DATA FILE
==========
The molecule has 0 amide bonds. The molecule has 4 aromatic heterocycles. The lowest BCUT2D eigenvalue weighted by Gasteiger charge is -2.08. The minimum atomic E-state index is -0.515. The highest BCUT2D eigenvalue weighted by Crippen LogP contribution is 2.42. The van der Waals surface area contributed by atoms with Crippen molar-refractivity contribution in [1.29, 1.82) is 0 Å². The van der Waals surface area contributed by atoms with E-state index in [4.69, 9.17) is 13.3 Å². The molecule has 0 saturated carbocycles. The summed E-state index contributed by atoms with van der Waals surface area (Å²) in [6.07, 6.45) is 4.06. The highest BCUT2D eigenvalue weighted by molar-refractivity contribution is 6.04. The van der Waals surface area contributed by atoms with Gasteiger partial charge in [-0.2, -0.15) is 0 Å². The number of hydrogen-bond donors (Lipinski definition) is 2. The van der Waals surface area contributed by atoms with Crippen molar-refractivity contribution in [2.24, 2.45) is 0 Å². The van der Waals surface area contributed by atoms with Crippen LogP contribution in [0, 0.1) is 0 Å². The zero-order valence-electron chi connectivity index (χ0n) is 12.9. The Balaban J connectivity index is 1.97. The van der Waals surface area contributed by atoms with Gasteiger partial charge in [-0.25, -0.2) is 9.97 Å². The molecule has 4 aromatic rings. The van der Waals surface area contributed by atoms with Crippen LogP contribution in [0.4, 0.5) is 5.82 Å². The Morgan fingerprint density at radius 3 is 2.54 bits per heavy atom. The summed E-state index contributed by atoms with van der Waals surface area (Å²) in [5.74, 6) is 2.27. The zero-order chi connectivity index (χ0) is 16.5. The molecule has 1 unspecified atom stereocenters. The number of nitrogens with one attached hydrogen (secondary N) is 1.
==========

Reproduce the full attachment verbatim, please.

The molecule has 0 amide bonds. The molecule has 4 aromatic heterocycles. The lowest BCUT2D eigenvalue weighted by Gasteiger charge is -2.08. The minimum atomic E-state index is -0.515. The highest BCUT2D eigenvalue weighted by Crippen LogP contribution is 2.42. The van der Waals surface area contributed by atoms with Crippen molar-refractivity contribution in [1.29, 1.82) is 0 Å². The van der Waals surface area contributed by atoms with E-state index in [4.69, 9.17) is 13.3 Å². The molecule has 0 saturated carbocycles. The summed E-state index contributed by atoms with van der Waals surface area (Å²) in [6.07, 6.45) is 4.06. The highest BCUT2D eigenvalue weighted by molar-refractivity contribution is 6.04. The van der Waals surface area contributed by atoms with Gasteiger partial charge in [-0.2, -0.15) is 0 Å². The number of hydrogen-bond donors (Lipinski definition) is 2. The van der Waals surface area contributed by atoms with Crippen molar-refractivity contribution in [2.24, 2.45) is 0 Å². The van der Waals surface area contributed by atoms with Crippen LogP contribution in [0, 0.1) is 0 Å². The zero-order valence-electron chi connectivity index (χ0n) is 12.9. The Balaban J connectivity index is 1.97. The van der Waals surface area contributed by atoms with Gasteiger partial charge in [-0.25, -0.2) is 9.97 Å². The molecule has 4 aromatic rings. The van der Waals surface area contributed by atoms with Crippen LogP contribution in [0.4, 0.5) is 5.82 Å². The Morgan fingerprint density at radius 3 is 2.54 bits per heavy atom. The summed E-state index contributed by atoms with van der Waals surface area (Å²) in [5.74, 6) is 2.27. The zero-order chi connectivity index (χ0) is 16.5. The molecule has 1 unspecified atom stereocenters. The number of nitrogens with one attached hydrogen (secondary N) is 1.